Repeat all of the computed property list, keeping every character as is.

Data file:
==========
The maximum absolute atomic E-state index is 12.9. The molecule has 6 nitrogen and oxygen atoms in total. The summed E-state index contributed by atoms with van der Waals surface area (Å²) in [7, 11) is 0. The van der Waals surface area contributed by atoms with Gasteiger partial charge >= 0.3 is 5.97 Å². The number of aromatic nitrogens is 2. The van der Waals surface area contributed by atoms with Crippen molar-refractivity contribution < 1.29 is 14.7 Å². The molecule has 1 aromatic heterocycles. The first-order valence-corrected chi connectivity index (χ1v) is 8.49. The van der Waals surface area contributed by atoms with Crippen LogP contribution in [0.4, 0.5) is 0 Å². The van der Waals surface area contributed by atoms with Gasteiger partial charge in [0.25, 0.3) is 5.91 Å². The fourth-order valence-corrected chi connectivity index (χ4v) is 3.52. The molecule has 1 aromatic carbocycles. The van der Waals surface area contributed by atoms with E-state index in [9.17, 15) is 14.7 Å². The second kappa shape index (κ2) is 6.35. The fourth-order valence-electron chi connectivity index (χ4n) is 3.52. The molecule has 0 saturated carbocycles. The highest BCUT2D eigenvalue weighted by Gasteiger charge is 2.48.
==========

The maximum absolute atomic E-state index is 12.9. The molecule has 6 nitrogen and oxygen atoms in total. The summed E-state index contributed by atoms with van der Waals surface area (Å²) in [7, 11) is 0. The van der Waals surface area contributed by atoms with Gasteiger partial charge >= 0.3 is 5.97 Å². The number of aromatic nitrogens is 2. The van der Waals surface area contributed by atoms with Crippen molar-refractivity contribution < 1.29 is 14.7 Å². The molecule has 1 aromatic heterocycles. The first-order valence-corrected chi connectivity index (χ1v) is 8.49. The van der Waals surface area contributed by atoms with Crippen LogP contribution in [0.4, 0.5) is 0 Å². The van der Waals surface area contributed by atoms with Gasteiger partial charge in [0.25, 0.3) is 5.91 Å². The fourth-order valence-corrected chi connectivity index (χ4v) is 3.52. The molecule has 1 aromatic carbocycles. The van der Waals surface area contributed by atoms with E-state index in [9.17, 15) is 14.7 Å². The second kappa shape index (κ2) is 6.35. The fourth-order valence-electron chi connectivity index (χ4n) is 3.52. The molecule has 0 saturated carbocycles. The highest BCUT2D eigenvalue weighted by Gasteiger charge is 2.48.